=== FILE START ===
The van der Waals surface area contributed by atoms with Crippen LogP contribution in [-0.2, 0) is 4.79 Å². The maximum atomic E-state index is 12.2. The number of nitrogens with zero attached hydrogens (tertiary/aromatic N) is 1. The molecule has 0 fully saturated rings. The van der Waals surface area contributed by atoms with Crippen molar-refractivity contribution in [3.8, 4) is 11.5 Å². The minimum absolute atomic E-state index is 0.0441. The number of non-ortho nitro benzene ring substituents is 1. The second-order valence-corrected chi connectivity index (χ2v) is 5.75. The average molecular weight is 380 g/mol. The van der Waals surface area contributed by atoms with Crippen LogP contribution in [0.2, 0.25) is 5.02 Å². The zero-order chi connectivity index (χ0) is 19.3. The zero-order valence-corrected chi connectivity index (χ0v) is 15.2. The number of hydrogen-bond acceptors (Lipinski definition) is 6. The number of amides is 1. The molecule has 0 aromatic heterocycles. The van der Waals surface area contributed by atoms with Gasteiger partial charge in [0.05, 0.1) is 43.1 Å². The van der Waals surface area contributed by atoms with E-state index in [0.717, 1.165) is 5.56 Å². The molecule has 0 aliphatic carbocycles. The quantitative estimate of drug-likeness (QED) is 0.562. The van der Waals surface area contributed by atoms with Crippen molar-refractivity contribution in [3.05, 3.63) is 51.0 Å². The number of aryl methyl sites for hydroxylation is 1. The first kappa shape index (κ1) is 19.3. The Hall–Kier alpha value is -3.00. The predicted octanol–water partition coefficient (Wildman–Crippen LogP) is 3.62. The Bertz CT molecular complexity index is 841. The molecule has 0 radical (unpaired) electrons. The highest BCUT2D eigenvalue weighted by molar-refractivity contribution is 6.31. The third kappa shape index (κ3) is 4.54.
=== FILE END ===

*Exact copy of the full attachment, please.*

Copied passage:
The van der Waals surface area contributed by atoms with Crippen LogP contribution in [-0.2, 0) is 4.79 Å². The maximum atomic E-state index is 12.2. The number of nitrogens with zero attached hydrogens (tertiary/aromatic N) is 1. The molecule has 0 fully saturated rings. The van der Waals surface area contributed by atoms with Crippen molar-refractivity contribution in [3.8, 4) is 11.5 Å². The minimum absolute atomic E-state index is 0.0441. The number of non-ortho nitro benzene ring substituents is 1. The second-order valence-corrected chi connectivity index (χ2v) is 5.75. The average molecular weight is 380 g/mol. The van der Waals surface area contributed by atoms with Crippen LogP contribution in [0.2, 0.25) is 5.02 Å². The zero-order chi connectivity index (χ0) is 19.3. The zero-order valence-corrected chi connectivity index (χ0v) is 15.2. The number of hydrogen-bond acceptors (Lipinski definition) is 6. The number of amides is 1. The molecule has 0 aromatic heterocycles. The van der Waals surface area contributed by atoms with Gasteiger partial charge in [0.05, 0.1) is 43.1 Å². The van der Waals surface area contributed by atoms with E-state index in [0.717, 1.165) is 5.56 Å². The molecule has 0 aliphatic carbocycles. The quantitative estimate of drug-likeness (QED) is 0.562. The van der Waals surface area contributed by atoms with Crippen molar-refractivity contribution in [3.05, 3.63) is 51.0 Å². The number of aryl methyl sites for hydroxylation is 1. The first kappa shape index (κ1) is 19.3. The Hall–Kier alpha value is -3.00. The predicted octanol–water partition coefficient (Wildman–Crippen LogP) is 3.62. The Bertz CT molecular complexity index is 841. The molecule has 0 radical (unpaired) electrons. The highest BCUT2D eigenvalue weighted by molar-refractivity contribution is 6.31. The third kappa shape index (κ3) is 4.54.